How Business Analytics Can Impact Your Career: Your Questions Answered
Data analysis is a highly coveted skill these days—89% of businesses say they plan to adopt big data analytics by 2022, and last year over 1.3 million jobs requiring data skills were posted, according to Burning Glass Technologies.
How can an understanding of data help you to solve complex business problems and excel in your role? Understanding data analysis software and being able to interpret complex data to solve business questions can offer you immeasurable opportunities to grow and advance in your career.
Two senior executives shared their thoughts on how business analytics have transformed the work they manage in marketing and finance. Lisa Melton is Senior Vice President of Marketing at AAA Northeast in Providence, RI. Mike Lawhead is Vice President, Portfolio Manager, at Bank of America in New York.
Why is the Master of Science in Business Analytics degree so important and relevant today?
Lisa Melton (LM): There have been so many advances in technology over the years that companies have multiple sources of information and massive amounts of data—and they need people to help them make sense of all of it. I can’t think of an industry or company that doesn’t look at their data as an asset and a very valuable resource, and frankly, most jobs today have some sort of data-decision making component to them. It’s a key competency that will only continue to grow in importance. In reading more about St. Bonaventure’s Master’s in Business Analytics program, it’s clear that it focuses on all the right aspects of data decision making, communication and ethics.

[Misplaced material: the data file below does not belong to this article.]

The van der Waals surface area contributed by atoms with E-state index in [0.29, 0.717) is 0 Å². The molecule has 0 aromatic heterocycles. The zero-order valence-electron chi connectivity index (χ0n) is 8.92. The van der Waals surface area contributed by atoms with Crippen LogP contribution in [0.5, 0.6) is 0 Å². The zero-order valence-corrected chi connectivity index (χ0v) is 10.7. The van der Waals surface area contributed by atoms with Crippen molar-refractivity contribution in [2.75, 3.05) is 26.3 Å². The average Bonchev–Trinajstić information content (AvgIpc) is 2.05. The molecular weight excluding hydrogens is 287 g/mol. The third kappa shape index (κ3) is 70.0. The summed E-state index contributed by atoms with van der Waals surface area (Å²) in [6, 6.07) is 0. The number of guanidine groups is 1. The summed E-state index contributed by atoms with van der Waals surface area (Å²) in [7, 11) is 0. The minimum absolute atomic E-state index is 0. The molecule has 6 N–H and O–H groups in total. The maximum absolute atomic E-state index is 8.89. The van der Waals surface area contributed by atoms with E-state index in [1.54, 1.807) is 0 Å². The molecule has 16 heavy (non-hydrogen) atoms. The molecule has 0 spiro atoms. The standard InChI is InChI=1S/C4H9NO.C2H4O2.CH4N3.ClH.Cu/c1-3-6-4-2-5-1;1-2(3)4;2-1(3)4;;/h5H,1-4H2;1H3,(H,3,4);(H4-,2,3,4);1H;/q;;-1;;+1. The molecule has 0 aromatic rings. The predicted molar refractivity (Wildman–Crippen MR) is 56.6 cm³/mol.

Mike Lawhead (ML): The amount of observable and measurable data is growing exponentially every year. As these new sources of data that were previously unmeasurable continue to be developed, the economic imperative for the current generation of businesses, governments and educational institutions has shifted to transforming these pieces of data into information that can guide institutional decision making. The ability to harvest, manipulate, and analyze data is a critical skill that has become indispensable even during periods of economic instability and should be viewed as an incredible opportunity as students contemplate entering the workforce.
As a senior marketing executive, how do you use data analysis to accomplish your goals?
LM: One of the tenets of my department is that we are data-rich and insights-driven—it’s foundational and embedded in our culture. Everything we do is based on data, and that data leads us to make decisions that impact future results, all with the goal of driving our business forward.
Being data-driven also gives us the ability to remove subjectivity in our marketing efforts—we’re testing ideas and seeing how they perform. And if they don’t do what we expected, we see where the data leads us and try something else. It really accelerates our success by creating an environment of constant learning and improvement.
Based on your experience, in what ways is Business Analytics a rewarding career track?
LM: From my perspective, this is an area where you can be continually learning, challenged and constantly growing in your role and knowledge of business. To me, that’s a winning combination for a terrific career. This is also a transferrable skill set, so you could work for a number of different industries throughout your career, if you choose to do so.